In the face of Arafat's failure as a leader and a peace negotiator, continued debate over Arafat's "successor"?candidates for which fall almost exclusively among Arafat's protégés?reinforces the dream of a benevolent dictator who will serve the interests of the US and Israel.

With this kind of picture in mind, it is easy to see how passionate debates can continue passing around blame for the current situation of Palestinian people. In this mess of violent rhetoric, the interests of the Palestinian people remain lost. How will the interests of the Palestinian people be served? Certainly, the end of violence is not even close to sufficient.

"The time has come for the democratic world, including the one state that shares its values in the Middle East, to stop placing its faith in corrupt, authoritarian leaders and start helping the Palestinian people directly," writes Israeli Deputy Prime Minister and former Soviet dissident Natan Sharansky.

Democratization provides the most promising route to ensure that the Palestinian people can realize their aspirations and their human rights. Surely, the democratization that is needed is a far cry from what the Palestinian people have encountered thus far.

Elections alone will not bring democracy: Yassir Arafat was "elected" in 1996 by an 88 percent vote against no other viable candidates, outside of any context of open debate. Three years ago, when Arafat's elected term expired without calls for reelections, only 28 percent of Palestinians said they believed their government was moving toward a democracy that protected human rights, according to the Center for Palestinian Research and Studies.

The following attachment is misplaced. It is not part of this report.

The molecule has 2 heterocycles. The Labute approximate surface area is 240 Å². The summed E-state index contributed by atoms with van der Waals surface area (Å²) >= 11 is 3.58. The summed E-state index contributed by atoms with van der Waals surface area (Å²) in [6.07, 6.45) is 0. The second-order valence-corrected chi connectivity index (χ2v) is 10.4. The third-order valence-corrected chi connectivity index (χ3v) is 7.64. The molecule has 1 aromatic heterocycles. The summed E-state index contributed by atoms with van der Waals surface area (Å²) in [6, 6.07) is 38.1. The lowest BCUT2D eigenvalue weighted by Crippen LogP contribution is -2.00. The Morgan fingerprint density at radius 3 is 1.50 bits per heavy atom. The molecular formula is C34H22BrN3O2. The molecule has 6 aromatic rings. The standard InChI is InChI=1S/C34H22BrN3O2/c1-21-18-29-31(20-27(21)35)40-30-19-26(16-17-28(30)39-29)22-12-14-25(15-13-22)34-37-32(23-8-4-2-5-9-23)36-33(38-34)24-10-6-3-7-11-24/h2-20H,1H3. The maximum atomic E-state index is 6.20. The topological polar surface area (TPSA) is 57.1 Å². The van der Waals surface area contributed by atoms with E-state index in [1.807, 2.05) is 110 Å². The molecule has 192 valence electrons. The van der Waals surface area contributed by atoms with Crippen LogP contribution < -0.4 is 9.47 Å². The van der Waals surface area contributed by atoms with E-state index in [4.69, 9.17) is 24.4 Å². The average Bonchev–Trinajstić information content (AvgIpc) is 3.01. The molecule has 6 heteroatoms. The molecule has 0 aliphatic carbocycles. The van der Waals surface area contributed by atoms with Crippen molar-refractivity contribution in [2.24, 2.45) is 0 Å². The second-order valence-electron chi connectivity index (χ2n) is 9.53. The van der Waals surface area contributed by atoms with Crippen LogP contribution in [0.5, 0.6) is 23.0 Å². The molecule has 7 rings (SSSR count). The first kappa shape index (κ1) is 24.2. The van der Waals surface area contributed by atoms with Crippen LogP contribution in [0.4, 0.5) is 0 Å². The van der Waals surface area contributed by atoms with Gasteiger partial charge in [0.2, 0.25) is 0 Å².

Democracy requires open forums for debate and discussion. Democracy requires education. Democracy requires investment in building a stable economic infrastructure. Democracy requires the Palestinian people to be able to learn about and realize their own rights, and the ways they can work to serve them.

Democracy requires leadership with accountability. Democracy will require thoroughly planned and well-coordinated efforts by the international community. Democracy is not easy or fast or cheap.

But the only way this conflict will end is with the creation of a Palestinian state. A Palestinian state will only be created when Israel can trust in the transparency of its government's endeavors and support its existence. That transparency will only come with democracy.

"As Palestinians, what do we need? We need human rights development," explained a Palestinian activist from the West Bank, speaking under the condition of anonymity. "We need to create livelihood for the average Palestinian."

So when Bush administration officials head to the West Bank for meetings in Yassir Arafat's headquarters, perhaps they should be turning their efforts instead to Palestinian communities and classrooms. And when the Israeli government sends troops into the West Bank to destroy terrorist infrastructure, it should invest in leaving viable social and economic infrastructure in its place. Martyr awards from Yassir Arafat and Saddam Hussein become much less appealing when you can find a job and feed your children.

And when Brown students sit down to lunch at the Ratty, instead of taking up arms with combating armies, we should sit down and break bread with each other, and consider what can be done to rebuild Palestinian lives.

Ari Johnson B'04 (Ari_Johnson@ is a soldier of love. So send him some, and let him know what you think.